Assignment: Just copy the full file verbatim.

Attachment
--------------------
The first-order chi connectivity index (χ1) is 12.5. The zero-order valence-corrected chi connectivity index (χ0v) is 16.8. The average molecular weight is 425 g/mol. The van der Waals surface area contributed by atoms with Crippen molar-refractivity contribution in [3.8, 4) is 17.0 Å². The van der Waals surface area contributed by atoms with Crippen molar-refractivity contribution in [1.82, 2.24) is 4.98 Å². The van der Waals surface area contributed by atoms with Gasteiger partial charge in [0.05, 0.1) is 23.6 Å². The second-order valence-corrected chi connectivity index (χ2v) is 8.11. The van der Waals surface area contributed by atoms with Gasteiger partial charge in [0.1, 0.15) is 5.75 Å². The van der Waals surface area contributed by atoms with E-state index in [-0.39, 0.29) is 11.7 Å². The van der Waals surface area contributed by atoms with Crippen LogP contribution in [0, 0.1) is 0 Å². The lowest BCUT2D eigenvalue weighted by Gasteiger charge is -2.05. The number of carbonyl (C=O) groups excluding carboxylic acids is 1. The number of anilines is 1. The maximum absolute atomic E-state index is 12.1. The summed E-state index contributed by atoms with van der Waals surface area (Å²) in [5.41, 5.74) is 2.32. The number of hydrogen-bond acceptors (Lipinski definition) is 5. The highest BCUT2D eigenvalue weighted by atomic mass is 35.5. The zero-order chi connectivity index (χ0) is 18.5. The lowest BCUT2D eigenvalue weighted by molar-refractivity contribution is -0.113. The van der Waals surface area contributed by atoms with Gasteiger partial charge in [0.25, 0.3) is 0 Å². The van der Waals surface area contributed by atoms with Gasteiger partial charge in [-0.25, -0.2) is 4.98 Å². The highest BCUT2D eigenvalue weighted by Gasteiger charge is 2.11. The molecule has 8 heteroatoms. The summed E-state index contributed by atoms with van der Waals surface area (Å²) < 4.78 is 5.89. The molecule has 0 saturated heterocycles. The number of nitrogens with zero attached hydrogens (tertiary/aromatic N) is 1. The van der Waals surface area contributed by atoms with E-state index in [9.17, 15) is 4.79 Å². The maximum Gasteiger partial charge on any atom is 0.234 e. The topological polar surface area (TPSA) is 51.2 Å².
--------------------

The first-order chi connectivity index (χ1) is 12.5. The zero-order valence-corrected chi connectivity index (χ0v) is 16.8. The average molecular weight is 425 g/mol. The van der Waals surface area contributed by atoms with Crippen molar-refractivity contribution in [3.8, 4) is 17.0 Å². The van der Waals surface area contributed by atoms with Crippen molar-refractivity contribution in [1.82, 2.24) is 4.98 Å². The van der Waals surface area contributed by atoms with Gasteiger partial charge in [0.05, 0.1) is 23.6 Å². The second-order valence-corrected chi connectivity index (χ2v) is 8.11. The van der Waals surface area contributed by atoms with Gasteiger partial charge in [0.1, 0.15) is 5.75 Å². The van der Waals surface area contributed by atoms with E-state index in [-0.39, 0.29) is 11.7 Å². The van der Waals surface area contributed by atoms with Crippen LogP contribution in [0, 0.1) is 0 Å². The lowest BCUT2D eigenvalue weighted by Gasteiger charge is -2.05. The number of carbonyl (C=O) groups excluding carboxylic acids is 1. The number of anilines is 1. The maximum absolute atomic E-state index is 12.1. The summed E-state index contributed by atoms with van der Waals surface area (Å²) in [5.41, 5.74) is 2.32. The number of hydrogen-bond acceptors (Lipinski definition) is 5. The highest BCUT2D eigenvalue weighted by atomic mass is 35.5. The zero-order chi connectivity index (χ0) is 18.5. The lowest BCUT2D eigenvalue weighted by molar-refractivity contribution is -0.113. The van der Waals surface area contributed by atoms with Gasteiger partial charge in [0.25, 0.3) is 0 Å². The van der Waals surface area contributed by atoms with Gasteiger partial charge in [-0.25, -0.2) is 4.98 Å². The highest BCUT2D eigenvalue weighted by Gasteiger charge is 2.11. The molecule has 8 heteroatoms. The summed E-state index contributed by atoms with van der Waals surface area (Å²) < 4.78 is 5.89. The molecule has 0 saturated heterocycles. The number of nitrogens with zero attached hydrogens (tertiary/aromatic N) is 1. The van der Waals surface area contributed by atoms with E-state index in [9.17, 15) is 4.79 Å². The maximum Gasteiger partial charge on any atom is 0.234 e. The topological polar surface area (TPSA) is 51.2 Å².